Intel Unveils SD Card-sized Computer Called 'Edison'

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Raspberry Pi now has a scary new competitor. Chipzilla themselves (Intel) just announced a new product called 'Edison' which is basically a computer built-into an SD Card. Edison has built-in Wi-Fi connectivity and can support multiple operating systems. The purpose of the tiny little computer is to give manufacturers a modular option to add a simple and quick computer to any wearable devices they might bring to market. It's actually very clever of Intel to jump on this, especially considering how they were late to the party with mobile technology. Here's a quote from Intel CEO Brian Krzanich explaining this focus,

“Wearables are not everywhere today because they aren’t yet solving real problems and they aren’t yet integrated with our lifestyles. We’re focused on addressing this engineering innovation challenge. Our goal is, if something computes and connects, it does it best with Intel inside.”

Obviously, this tech could be implemented in other areas as well. What sort of things can you dream up for such a cool idea?

Intel's full press release,

NEWS HIGHLIGHTS

Intel CEO Brian Krzanich demonstrated Intel-developed designs for wearable devices including smart earbuds with biometric and fitness capabilities, an always-on smart headset that integrates with existing personal assistant technologies, and a smart wireless charging bowl.
Krzanich announced strategic collaborations with luxury retailer Barneys New York*, the Council of Fashion Designers of America* and international design house and curator Opening Ceremony* to explore and bring to market smart wearable technology.
He debuted Intel® Edison, a new Intel® Quark technology-based computer housed in an SD card form factor with built-in wireless capabilities and support for multiple operating systems.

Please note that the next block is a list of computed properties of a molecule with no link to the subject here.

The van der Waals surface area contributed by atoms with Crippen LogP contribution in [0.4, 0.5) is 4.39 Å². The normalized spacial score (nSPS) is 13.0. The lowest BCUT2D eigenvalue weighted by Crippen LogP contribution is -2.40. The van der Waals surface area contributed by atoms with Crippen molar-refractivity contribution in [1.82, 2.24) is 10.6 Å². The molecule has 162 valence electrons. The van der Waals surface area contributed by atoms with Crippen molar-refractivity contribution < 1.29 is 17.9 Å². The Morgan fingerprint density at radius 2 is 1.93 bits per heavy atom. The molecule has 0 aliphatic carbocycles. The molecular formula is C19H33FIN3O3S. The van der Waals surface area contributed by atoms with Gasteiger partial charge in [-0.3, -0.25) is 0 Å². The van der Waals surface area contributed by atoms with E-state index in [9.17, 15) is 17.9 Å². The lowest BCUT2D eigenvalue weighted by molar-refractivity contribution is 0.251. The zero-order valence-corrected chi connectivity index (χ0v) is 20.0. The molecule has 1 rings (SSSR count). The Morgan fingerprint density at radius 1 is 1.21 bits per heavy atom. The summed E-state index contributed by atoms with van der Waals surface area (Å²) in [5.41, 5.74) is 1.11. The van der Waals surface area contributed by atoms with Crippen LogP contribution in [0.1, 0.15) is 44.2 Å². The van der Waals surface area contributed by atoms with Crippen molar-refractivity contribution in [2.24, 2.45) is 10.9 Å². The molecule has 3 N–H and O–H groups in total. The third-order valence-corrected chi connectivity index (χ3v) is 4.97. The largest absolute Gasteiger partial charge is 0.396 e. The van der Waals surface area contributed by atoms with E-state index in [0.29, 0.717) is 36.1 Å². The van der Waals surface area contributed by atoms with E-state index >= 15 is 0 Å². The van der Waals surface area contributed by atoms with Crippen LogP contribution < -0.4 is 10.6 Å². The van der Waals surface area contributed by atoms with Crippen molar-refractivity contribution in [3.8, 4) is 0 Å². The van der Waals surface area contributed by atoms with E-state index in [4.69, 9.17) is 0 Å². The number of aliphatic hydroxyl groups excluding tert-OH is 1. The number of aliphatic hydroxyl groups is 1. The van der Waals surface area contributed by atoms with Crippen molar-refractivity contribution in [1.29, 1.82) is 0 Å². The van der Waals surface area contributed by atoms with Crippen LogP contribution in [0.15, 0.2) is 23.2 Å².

Krzanich disclosed a global “call to innovation” campaign with the Intel ‘Make it Wearable’ challenge.
CEO said Intel plans to offer elements of McAfee mobile security products for free to help guard today’s most popular mobile devices and will introduce Intel Device Protection technology this year to improve enterprise security of all Intel-based Android* mobile devices.
He unveiled the Intel Security brand, which will be used to identify all Intel security products and services, and said that McAfee products will transition to the Intel Security brand over time.
Krzanich stated that Intel is the first microprocessor company to support devices that combine the best of Windows* and Android* operating systems in a single device.
INTERNATIONAL CONSUMER ELECTRONICS SHOW, Las Vegas, Jan. 6, 2014 – Intel Corporation CEO Brian Krzanich today outlined a range of products, initiatives and strategic relationships aimed at accelerating innovation across a range of mobile and wearable devices as well as individual inventors’ own connected creations. He made the announcements during the pre-show keynote for the 2014 International Consumer Electronics Show to be held here this week.

Krzanich’s keynote painted a vision of how the landscape of computing is being re-shaped and where security is too important not to have it embedded in all devices. The world is entering an era of integrated computing defined not by the device, but by the integration of technology into people’s lifestyles in ways that offer individuals new utility and value. As examples, he highlighted several immersive and intuitive technologies that Intel will begin offering this year. For example, the company is bringing human senses to Intel-based devices in a new family of hardware and software products called Intel® RealSense™ technology.

Intel’s CEO also discussed how Intel is addressing two critical issues casting shadows over the consumer electronics industry: data and device security and conflict minerals from the Democratic Republic of the Congo (DRC). He said Intel had achieved a critical milestone and the minerals used in microprocessor silicon and packages manufactured in Intel’s factories are “conflict-free” as concluded by third-party audits or direct validation by Intel’s supply chain organization.

“Two years ago, I told several colleagues that we needed a hard goal, a commitment to reasonably conclude that the metals used in our microprocessors are conflict-free,” Krzanich said. “We felt an obligation to implement changes in our supply chain to ensure that our business and our products were not inadvertently funding human atrocities in the Democratic Republic of the Congo. Even though we have reached this milestone, it is just a start. We will continue our audits and resolve issues that are found.”

Intel Inside Wearable Devices

Krzanich said Intel is actively pursuing a range of products and initiatives, with the goal of accelerating wearable device innovation. Intel’s approach to this next evolution in computing is to imagine and create reference design devices and platforms ready for use by customers in developing wearable products, he said.

Intel’s CEO highlighted number of wearable reference devices, including smart earbuds that provide biometric and fitness capabilities, a smart headset that is always ready to engage and can integrate with existing personal assistant technologies to make the consumer experience more intuitive, and a smart wireless charging bowl.